It’s hard to spoil a film that betrays its every intention within the first ten minutes, so I’ll talk about the final scene, even if I avoid a lot of the details. It’s Christmas Eve and Maxie’s throwing a party at his mansion, but nobody shows up except the entertainment: a pianist and a singer. Yeah, that’s telling. Eventually, his few men arrive, having sold out to the syndicate, and we’re shown as close to a gang war as we get in this picture, shown in miniature as a fight between one loyal punch-drunk boxer and one disloyal thug. It works because, as soon as Maxie hears someone approaching the door, he has the performers start performing. They do so during a fight scene, clearly scared to carry on but just as clearly scared to stop, until they’re told to go home. It’s a fantastic B-movie way to show the impact of a scene and, indeed, the entire film, without having to spend much money. The director was Gene Fowler, Jr., a very capable man who did a lot with no budget in I Was a Teenage Werewolf, I Married a Monster from Outer Space and The Rebel Set.

He does a lot with his hundred grand in Gang War too, aided by a script that makes up in detail what it lacks in depth. When Avery is in need of a gun, he breaks the piggy bank reading “Bundles for Baby”. Maxie makes his property seem grander by eating outside in the garden (when it’s worth $50,000, it stops being a back yard and starts being a garden). And, when the gang war is between only two people, he has them act in completely different ways, Maxie an angry boor who believes being the loudest man in the room is a necessary statement but Mr. Tomkins a calm syndicate employee who refuses to let any of his feathers get ruffled. Of course, it also makes sense for a film with a mere $100,000 to spend—1958’s biggest box office hit, South Pacific, cost $5m and grossed seven times that—to promise a lot that it doesn’t deliver, including a gang war advertised in the film’s very title. I’d love to see more films from Regal Pictures. IMDb only lists 38 and I’ve already seen The Fly, Pitfall and The Unknown Terror, but the rest look wild too.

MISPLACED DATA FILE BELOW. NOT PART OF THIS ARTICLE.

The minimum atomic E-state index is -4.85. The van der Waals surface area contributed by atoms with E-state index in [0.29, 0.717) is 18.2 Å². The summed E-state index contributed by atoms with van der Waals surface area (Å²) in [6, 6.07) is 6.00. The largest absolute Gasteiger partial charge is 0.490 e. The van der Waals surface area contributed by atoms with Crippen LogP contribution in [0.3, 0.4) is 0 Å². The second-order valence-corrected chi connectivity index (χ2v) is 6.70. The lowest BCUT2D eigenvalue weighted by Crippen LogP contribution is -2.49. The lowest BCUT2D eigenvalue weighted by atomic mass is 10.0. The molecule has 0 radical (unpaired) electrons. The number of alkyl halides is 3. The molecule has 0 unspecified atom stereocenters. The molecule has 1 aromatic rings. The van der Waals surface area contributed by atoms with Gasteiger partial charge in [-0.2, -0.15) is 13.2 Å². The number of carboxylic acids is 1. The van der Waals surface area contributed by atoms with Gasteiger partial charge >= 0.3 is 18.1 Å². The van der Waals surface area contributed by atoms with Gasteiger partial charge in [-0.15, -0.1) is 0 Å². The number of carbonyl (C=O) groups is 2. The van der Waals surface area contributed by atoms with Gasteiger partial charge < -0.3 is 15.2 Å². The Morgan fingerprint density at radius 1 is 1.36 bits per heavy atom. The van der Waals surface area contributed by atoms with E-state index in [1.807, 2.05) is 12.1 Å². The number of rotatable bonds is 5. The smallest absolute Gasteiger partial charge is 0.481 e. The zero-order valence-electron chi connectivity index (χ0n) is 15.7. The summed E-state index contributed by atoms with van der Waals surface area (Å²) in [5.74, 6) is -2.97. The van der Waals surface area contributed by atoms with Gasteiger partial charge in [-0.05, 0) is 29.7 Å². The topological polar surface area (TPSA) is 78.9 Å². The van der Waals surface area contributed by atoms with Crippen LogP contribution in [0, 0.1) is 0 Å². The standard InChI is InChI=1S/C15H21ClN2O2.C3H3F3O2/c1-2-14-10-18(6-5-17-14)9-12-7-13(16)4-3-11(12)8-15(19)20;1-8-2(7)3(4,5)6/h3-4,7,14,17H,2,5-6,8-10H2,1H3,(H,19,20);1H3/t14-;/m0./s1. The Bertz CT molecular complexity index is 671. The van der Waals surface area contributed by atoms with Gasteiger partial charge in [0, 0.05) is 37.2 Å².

For now, though, I’m glad I found this one as it features what is a dominant performance by John Doucette, who would have been a hundred years old today. He’s one of those actors whose name you probably don’t know but whom you’ll instantly recognise, from his memorably beaten face to his memorably receding hairline. I could throw out a dozen films you probably know him in, whether they be High Noon and Winchester ’73, Strangers on a Train and Criss-Cross or Cleopatra and Julius Caesar. His highest rated movie is The Big Heat, while his most recognisable may be Patton. He made four pictures with John Wayne, including as the sheriff in True Grit. He performed in most genres, from films as likely for a perennial heavy as The Wild One and Fixed Bayonets! to ones as unlikely as 7 Faces of Dr. Lao and Peyton Place, even The Robe. He was so versatile that I personally even remember him from films he wasn’t in, because they had characters who did what he did so well and it’s hard not to remember them as John Doucette roles.